The hidden history of a haunted and beloved city told through the intersecting lives of nine remarkable characters.
After Hurricane Katrina, Dan Baum moved to New Orleans to write about the city’s response to the disaster for The New Yorker. He quickly realized that Katrina was not the most interesting thing about New Orleans, not by a long shot. The most interesting question, which struck him as he watched residents struggling to return, was this: Why are New Orleanians—along with people from all over the world who continue to flock there—so devoted to a place that was, even before the storm, the most corrupt, impoverished, and violent corner of America?
Here’s the answer. Nine Lives is a multivoiced biography of this dazzling, surreal, and imperiled city through the lives of nine characters over forty years and bracketed by two epic storms: Hurricane Betsy, which transformed the city in the 1960’s, and Katrina, which nearly destroyed it. These nine lives are windows into every strata of one of the most complex and fascinating cities in the world. From outsider artists and Mardi Gras Kings to jazz-playing coroners and transsexual barkeeps, these lives are possible only in New Orleans, but the city that nurtures them is also, from the beginning, a city haunted by the possibility of disaster. All their stories converge in the storm, where some characters rise to acts of heroism and others sink to the bottom. But it is New Orleans herself—perpetually whistling past the grave yard—that is the story’s real heroine.
Nine Lives is narrated from the points of view of some of New Orleans’s most charismatic characters, but underpinning the voices of the city is an extraordinary feat of reporting that allows Baum to bring this kaleidoscopic portrait to life with brilliant color and crystalline detail. Readers will find themselves wrapped up in each of these individual dramas and delightfully immersed in the life of one of this country’s last unique places, even as its ultimate devastation looms ever closer. By resurrecting this beautiful and tragic place and portraying the extraordinary lives that could have taken root only there, Nine Lives shows us what was lost in the storm and what remains to be saved.
Amazon Exclusive: Dan Baum on Nine Lives
Hurricane Katrina was the kind of event a reporter waits his entire life to cover. It was especially satisfying doing so for The New Yorker
. While newspaper and television reporters chased about feverishly in their attempt to feed the insatiable daily news monster, I enjoyed the time to go deep and peel back the tragedy in all its complexity. I wrote half a dozen short “Talk of the Town” pieces and two long articles over the following year.
Even working for The New Yorker, though, covering Katrina and its aftermath became frustrating. The longer I stayed in New Orleans, the more I understood that huge as Katrina was, it is hardly the most interesting thing about New Orleans. New Orleans is the most unusual place I’ve ever been—complicated, sensual, self-contradictory, hilarious, infuriating—and it was the place itself, not the tragedy that befell it, that I wanted to write about.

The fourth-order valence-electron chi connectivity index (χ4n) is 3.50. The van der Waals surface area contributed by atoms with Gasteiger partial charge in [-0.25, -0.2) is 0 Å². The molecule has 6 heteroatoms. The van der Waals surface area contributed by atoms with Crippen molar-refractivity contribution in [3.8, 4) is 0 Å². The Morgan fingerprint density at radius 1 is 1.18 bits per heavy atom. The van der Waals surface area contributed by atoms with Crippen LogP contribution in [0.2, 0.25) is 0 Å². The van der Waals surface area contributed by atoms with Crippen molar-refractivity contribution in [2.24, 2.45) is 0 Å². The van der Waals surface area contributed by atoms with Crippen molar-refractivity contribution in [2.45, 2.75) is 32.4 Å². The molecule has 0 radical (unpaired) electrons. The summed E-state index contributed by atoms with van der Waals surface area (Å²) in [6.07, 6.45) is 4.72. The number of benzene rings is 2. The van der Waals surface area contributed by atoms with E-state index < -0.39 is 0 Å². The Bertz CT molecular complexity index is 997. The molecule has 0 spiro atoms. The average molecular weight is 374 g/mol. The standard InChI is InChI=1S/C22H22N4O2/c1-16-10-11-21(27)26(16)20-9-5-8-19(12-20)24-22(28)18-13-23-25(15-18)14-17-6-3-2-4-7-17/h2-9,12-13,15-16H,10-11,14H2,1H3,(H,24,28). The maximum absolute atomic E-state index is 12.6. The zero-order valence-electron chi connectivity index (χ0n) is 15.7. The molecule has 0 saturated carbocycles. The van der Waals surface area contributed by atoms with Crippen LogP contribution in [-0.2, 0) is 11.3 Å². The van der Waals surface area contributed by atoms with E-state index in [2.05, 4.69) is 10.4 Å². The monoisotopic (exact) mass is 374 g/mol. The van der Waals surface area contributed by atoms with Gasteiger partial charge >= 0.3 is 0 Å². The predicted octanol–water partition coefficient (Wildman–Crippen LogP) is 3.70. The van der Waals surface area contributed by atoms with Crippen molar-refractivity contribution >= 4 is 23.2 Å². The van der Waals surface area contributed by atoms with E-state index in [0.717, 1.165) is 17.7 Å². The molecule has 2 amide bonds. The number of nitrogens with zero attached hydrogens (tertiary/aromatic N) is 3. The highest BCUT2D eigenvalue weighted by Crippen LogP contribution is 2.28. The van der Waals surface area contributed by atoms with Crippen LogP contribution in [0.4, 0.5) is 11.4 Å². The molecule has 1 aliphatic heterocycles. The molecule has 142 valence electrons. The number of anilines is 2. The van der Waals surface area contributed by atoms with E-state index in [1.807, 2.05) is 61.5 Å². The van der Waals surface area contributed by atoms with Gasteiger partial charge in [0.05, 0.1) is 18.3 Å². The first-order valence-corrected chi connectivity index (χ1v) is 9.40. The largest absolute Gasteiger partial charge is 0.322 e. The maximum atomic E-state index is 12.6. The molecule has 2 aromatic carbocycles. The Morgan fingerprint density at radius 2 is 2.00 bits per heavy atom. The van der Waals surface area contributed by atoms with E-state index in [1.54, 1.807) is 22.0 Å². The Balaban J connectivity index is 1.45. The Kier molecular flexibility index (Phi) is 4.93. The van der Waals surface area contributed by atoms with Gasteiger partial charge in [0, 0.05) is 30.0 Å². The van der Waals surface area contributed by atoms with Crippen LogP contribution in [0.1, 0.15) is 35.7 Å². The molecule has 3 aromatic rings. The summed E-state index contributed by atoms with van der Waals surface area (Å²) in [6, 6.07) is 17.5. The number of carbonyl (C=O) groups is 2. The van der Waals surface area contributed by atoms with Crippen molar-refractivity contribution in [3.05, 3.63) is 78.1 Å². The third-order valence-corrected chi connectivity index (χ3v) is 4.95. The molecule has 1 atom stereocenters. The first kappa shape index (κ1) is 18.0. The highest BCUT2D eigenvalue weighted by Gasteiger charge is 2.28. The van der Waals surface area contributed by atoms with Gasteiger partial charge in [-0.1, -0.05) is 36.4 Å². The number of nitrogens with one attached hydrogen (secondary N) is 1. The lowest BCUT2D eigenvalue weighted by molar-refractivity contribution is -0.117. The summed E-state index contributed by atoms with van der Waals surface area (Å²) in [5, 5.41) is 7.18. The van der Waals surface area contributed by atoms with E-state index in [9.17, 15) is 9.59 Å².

So when my wife and I thought about writing a book, it wasn’t a “Katrina book” we had in mind. We finally settled on interweaving the life stories of nine New Orleanians—rich and poor and in between, black and white and in between, male and female and in between. Nine Lives begins in 1965, right after the last time a big part of the city flooded during a hurricane. By this we want to say: New Orleans was there a long time before Hurricane Katrina and it will be there a long time after. Katrina doesn’t show up in Nine Lives until past page 200.
We had two guiding principles: No bad guys, and all happy endings. All nine of these people are, in their own way, heroes. And while we could have ended any of their stories on a down note, we instead end all at a moment of ascendance. There are many ways of looking at New Orleans, but this is how we chose to do so in Nine Lives.
We were careful not to make Nine Lives the kind of "issue" book one must read to understand current events. We want people to read it for the same reason they read The Kite Runner or The Bridges of Madison County—out of love of the characters and a warm, delicious eagerness to see their lives unfold. New Orleans is above all, a fun place, and we tried to make Nine Lives as much fun to read. —Dan Baum
Starred Review. Reporter Baum (Citizen Coors
) arrived in New Orleans two days after the levees broke after Hurricane Katrina. He admits his initial accounts of the disaster were flawed, but with this captivating collection of nine linked profiles, Baum has rectified what he claims was his narrow interpretation of events. While covering Katrina and its aftermath for the New Yorker
, I noticed that most of the coverage, my own included, was so focused on the disaster that it missed the essentially weird nature of the place where it happened. Baum begins the narrative with the 1965 battering of the Ninth Ward by Hurricane Betsy and concludes in 2007. He captures the essence of the city through the lives of nine characters over 40 years, bracketed by two epic hurricanes, people such as Billy Grace, the king of Carnival and member of New Orleans elite; Tim Bruneau, the city cop haunted by images of Katrinas destruction; and transsexual JoAnn Guidos, who finds a home and, following Katrina, a sense of purpose. Baum, an empathetic storyteller, has nearly perfectly distilled the events, providing readers with a sensuous portrait of a place that can be better understood as the best organized city in the Caribbean rather than the worst organized city in the United States. Baums chronicle leaves readers with a bittersweet understanding of what Americans lost during Hurricane Katrina. (Feb.)
Copyright © Reed Business Information, a division of Reed Elsevier Inc. All rights reserved.